School district loses assistant superintendent

Assistant Superintendent Jim Ansell is taking on a new challenge – one that will take him out of Campbell River

  • Jul. 7, 2011 5:00 p.m.

Assistant Superintendent Jim Ansell is taking on a new challenge – one that will take him out of Campbell River.

After three years on the job, Ansell is stepping down to take a job as superintendent in Qualicum.

“I’ve really enjoyed my time here and I have mixed feelings,” Ansell says. “I’m excited for a new challenge but at the same time it’s hard to leave something you’re so attached to.”

Leaving Campbell River and all the staff at school district 72 was “one of the hardest decisions of my life” Ansell says but the opportunity to take the final step to superintendent presented itself in Qualicum, a place where Ansell lived previously.

Before coming to Campbell River four years ago, Ansell also lived in Port Alberni. When he first came to the school district, he took on the role of director of instruction for one year before being promoted to assistant superintendent, a role he relishes.

“It was a wonderful job, working with a wonderful team and school board, and a great community that genuinely enjoys seeing the success of its children,” Ansell says. “That’s hard to beat.”

Ansell says the best part of his job was having the opportunity to work with the community, whether it be the District Parent Advisory Council, early learning groups such as Success by 6 or the parents involved in the school grade reconfiguration process which Ansell spearheaded.

In the months leading up to the board of education’s decision, Ansell moderated a public forum to discuss reconfiguration and answered questions from concerned students and parents.

Declining enrolment, a province-wide problem, was one of the biggest challenges for Ansell.

“Dealing with ongoing declining enrolment means our resources become tighter and tighter and we have to find a way to do things differently,” he says.

Despite the struggles, Ansell says he considers his time in Campbell River “the high point of my career to date.”

Nevenka Fair, who has served as director of instructional programs for the past five years, takes over from Ansell as the new assistant superintendent. Fair also spent 16 years in various principal and vice-principal roles at both the elementary and high school levels.

Just Posted

Jack-o’-lanterns fill Spirit Square in Campbell River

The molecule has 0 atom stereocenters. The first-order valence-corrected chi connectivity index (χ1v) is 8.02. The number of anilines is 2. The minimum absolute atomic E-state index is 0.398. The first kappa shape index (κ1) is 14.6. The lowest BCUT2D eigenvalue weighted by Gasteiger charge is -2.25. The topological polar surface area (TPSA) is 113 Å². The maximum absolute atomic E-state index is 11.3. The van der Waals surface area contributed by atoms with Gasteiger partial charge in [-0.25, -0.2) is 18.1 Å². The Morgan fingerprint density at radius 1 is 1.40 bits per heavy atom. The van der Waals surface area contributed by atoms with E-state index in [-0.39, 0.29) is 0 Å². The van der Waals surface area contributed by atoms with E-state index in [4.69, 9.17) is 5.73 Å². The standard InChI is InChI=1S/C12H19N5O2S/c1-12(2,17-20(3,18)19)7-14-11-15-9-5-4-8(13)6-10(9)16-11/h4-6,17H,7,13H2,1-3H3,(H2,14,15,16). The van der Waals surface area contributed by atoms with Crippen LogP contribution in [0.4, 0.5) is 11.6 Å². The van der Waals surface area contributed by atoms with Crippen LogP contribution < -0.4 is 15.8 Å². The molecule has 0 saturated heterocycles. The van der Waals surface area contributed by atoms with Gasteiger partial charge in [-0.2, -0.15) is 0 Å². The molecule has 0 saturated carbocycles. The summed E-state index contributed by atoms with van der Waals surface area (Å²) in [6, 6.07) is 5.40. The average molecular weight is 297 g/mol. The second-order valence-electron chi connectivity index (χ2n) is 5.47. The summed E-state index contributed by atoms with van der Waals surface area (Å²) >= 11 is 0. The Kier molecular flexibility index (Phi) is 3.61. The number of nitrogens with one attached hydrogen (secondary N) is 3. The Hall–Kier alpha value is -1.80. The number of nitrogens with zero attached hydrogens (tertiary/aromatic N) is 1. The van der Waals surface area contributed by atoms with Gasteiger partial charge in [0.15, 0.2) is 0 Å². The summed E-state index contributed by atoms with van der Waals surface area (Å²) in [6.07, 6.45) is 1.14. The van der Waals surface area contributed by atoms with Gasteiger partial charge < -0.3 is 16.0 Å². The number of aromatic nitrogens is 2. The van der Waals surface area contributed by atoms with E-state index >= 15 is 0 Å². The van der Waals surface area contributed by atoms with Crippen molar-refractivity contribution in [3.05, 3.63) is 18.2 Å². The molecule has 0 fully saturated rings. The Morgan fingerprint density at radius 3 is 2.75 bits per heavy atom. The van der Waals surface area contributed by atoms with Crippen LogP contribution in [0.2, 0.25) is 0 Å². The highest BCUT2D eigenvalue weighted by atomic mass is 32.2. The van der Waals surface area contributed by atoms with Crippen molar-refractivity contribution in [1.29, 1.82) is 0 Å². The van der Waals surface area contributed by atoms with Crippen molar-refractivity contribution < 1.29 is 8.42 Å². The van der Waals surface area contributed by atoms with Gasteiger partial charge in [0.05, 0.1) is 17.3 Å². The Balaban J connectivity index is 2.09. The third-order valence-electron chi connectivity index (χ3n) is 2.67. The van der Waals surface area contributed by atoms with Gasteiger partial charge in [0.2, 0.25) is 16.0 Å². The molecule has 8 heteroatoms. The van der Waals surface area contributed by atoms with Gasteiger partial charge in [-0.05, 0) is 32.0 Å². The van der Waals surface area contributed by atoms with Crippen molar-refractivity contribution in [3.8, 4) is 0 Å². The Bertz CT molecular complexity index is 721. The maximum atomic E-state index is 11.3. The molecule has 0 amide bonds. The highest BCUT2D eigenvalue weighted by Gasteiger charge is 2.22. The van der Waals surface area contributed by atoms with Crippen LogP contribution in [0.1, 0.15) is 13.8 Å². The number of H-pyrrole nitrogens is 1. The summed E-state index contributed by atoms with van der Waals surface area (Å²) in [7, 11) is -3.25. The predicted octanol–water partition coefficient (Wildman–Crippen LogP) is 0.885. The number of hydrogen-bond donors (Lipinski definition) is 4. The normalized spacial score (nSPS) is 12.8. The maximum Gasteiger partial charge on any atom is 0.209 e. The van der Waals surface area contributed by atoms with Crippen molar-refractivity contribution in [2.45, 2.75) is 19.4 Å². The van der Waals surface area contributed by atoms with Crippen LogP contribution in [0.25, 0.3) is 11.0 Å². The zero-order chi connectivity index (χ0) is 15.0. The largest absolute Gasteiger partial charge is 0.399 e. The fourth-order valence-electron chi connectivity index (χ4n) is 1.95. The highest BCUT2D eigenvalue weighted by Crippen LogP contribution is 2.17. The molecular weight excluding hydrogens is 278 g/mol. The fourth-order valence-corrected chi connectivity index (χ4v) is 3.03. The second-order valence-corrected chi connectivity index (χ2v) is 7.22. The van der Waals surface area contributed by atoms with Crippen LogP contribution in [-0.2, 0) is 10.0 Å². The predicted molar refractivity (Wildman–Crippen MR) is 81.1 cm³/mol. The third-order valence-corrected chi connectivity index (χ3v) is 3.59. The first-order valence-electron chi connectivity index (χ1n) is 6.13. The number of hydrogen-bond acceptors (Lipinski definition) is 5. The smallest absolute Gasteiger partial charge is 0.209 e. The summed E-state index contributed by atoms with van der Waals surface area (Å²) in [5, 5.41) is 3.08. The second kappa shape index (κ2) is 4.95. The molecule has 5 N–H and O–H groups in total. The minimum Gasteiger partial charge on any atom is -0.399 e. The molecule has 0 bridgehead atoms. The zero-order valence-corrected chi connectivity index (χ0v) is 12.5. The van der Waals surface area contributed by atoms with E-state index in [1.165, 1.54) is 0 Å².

A jack-o’-lantern carving contest was among the fun activities that took place… Continue reading

Campbell River RCMP catch youth with stolen handgun

Gun was allegedly stolen in break-and-enter on Dogwood St.

‘Violent’ wanted man possibly in Campbell River – Crime Stoppers

A wanted man is “violent” and “may be in the Campbell River… Continue reading

Kwiakah First Nation to be featured in German documentary

‘We’ve been foresting in Germany for hundreds of years … learn from our mistakes’

VIDEO: Campbell River resident captures backyard bears in photos and video

Amateur photographer David Baar, who lives on Chum Rd. in North Campbell… Continue reading

Enbridge to begin building road to access pipeline explosion site in B.C.

An explosion Tuesday knocked out a 91-centimetre line

Andrew Scheer on revamped NAFTA deal: ‘I would have signed a better one’

Conservative leader says he wouldn’t have signed USMCA

Matheson will have NHL hearing after Canucks rookie Pettersson hit

The 19-year-old Swedish centre appeared woozy after the hit

GUEST COLUMN: A better way to manage B.C.’s public construction

Claire Trevena responds to Andrew Wilkinson on NDP union policy

B.C. brewery creates bread beer from food waste

The brew aims to raise food waste awareness and provide funds for the food bank

Dad files Charter challenge after B.C. bans kids from taking transit unsupervised

Adrian Crook is taking his fight to B.C. Supreme Court

B.C. VIEWS: Cast your municipal vote for sanity on homelessness

Thousands on waiting list while anti-capitalist bullies get priority

Police investigate alleged arson at Toronto hotel housing asylum seekers

Police believe the fire was started intentionally, but they have not spelled out a possible motive

Most Read